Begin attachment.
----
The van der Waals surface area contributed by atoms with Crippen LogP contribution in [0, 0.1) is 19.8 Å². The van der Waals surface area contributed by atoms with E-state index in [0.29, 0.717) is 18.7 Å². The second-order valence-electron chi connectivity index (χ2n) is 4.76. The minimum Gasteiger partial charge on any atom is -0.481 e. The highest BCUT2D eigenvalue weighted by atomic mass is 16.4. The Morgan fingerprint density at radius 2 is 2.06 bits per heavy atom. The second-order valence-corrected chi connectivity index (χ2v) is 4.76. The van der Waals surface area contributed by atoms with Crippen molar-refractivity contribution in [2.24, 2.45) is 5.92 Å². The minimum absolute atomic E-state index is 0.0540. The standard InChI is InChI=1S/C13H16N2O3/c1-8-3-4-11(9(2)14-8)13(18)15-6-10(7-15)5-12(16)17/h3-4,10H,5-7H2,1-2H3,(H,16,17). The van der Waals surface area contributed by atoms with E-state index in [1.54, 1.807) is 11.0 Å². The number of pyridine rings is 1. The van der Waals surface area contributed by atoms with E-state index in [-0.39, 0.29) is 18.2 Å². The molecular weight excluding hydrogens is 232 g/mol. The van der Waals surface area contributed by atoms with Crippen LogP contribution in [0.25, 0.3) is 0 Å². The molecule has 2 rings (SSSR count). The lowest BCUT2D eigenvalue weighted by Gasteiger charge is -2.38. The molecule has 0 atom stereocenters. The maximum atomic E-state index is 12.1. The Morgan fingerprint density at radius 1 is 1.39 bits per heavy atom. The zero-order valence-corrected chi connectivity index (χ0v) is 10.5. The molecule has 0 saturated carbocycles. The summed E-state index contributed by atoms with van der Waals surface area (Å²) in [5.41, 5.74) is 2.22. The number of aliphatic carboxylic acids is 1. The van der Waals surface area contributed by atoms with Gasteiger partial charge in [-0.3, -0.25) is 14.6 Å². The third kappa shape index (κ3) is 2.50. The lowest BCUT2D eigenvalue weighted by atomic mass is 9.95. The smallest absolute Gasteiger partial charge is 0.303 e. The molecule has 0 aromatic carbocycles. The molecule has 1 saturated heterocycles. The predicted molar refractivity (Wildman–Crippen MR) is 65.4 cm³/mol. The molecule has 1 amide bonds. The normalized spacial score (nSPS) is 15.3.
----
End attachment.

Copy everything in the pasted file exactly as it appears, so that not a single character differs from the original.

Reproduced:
The van der Waals surface area contributed by atoms with Crippen LogP contribution in [0, 0.1) is 19.8 Å². The van der Waals surface area contributed by atoms with E-state index in [0.29, 0.717) is 18.7 Å². The second-order valence-electron chi connectivity index (χ2n) is 4.76. The minimum Gasteiger partial charge on any atom is -0.481 e. The highest BCUT2D eigenvalue weighted by atomic mass is 16.4. The Morgan fingerprint density at radius 2 is 2.06 bits per heavy atom. The second-order valence-corrected chi connectivity index (χ2v) is 4.76. The van der Waals surface area contributed by atoms with Crippen molar-refractivity contribution in [2.24, 2.45) is 5.92 Å². The minimum absolute atomic E-state index is 0.0540. The standard InChI is InChI=1S/C13H16N2O3/c1-8-3-4-11(9(2)14-8)13(18)15-6-10(7-15)5-12(16)17/h3-4,10H,5-7H2,1-2H3,(H,16,17). The van der Waals surface area contributed by atoms with E-state index in [1.54, 1.807) is 11.0 Å². The number of pyridine rings is 1. The van der Waals surface area contributed by atoms with E-state index in [-0.39, 0.29) is 18.2 Å². The molecular weight excluding hydrogens is 232 g/mol. The van der Waals surface area contributed by atoms with Crippen LogP contribution in [0.25, 0.3) is 0 Å². The molecule has 2 rings (SSSR count). The lowest BCUT2D eigenvalue weighted by Gasteiger charge is -2.38. The molecule has 0 atom stereocenters. The maximum atomic E-state index is 12.1. The Morgan fingerprint density at radius 1 is 1.39 bits per heavy atom. The zero-order valence-corrected chi connectivity index (χ0v) is 10.5. The molecule has 0 saturated carbocycles. The summed E-state index contributed by atoms with van der Waals surface area (Å²) in [5.41, 5.74) is 2.22. The number of aliphatic carboxylic acids is 1. The van der Waals surface area contributed by atoms with Gasteiger partial charge in [-0.3, -0.25) is 14.6 Å². The third kappa shape index (κ3) is 2.50. The lowest BCUT2D eigenvalue weighted by atomic mass is 9.95. The smallest absolute Gasteiger partial charge is 0.303 e. The molecule has 0 aromatic carbocycles. The molecule has 1 saturated heterocycles. The predicted molar refractivity (Wildman–Crippen MR) is 65.4 cm³/mol. The molecule has 1 amide bonds. The normalized spacial score (nSPS) is 15.3.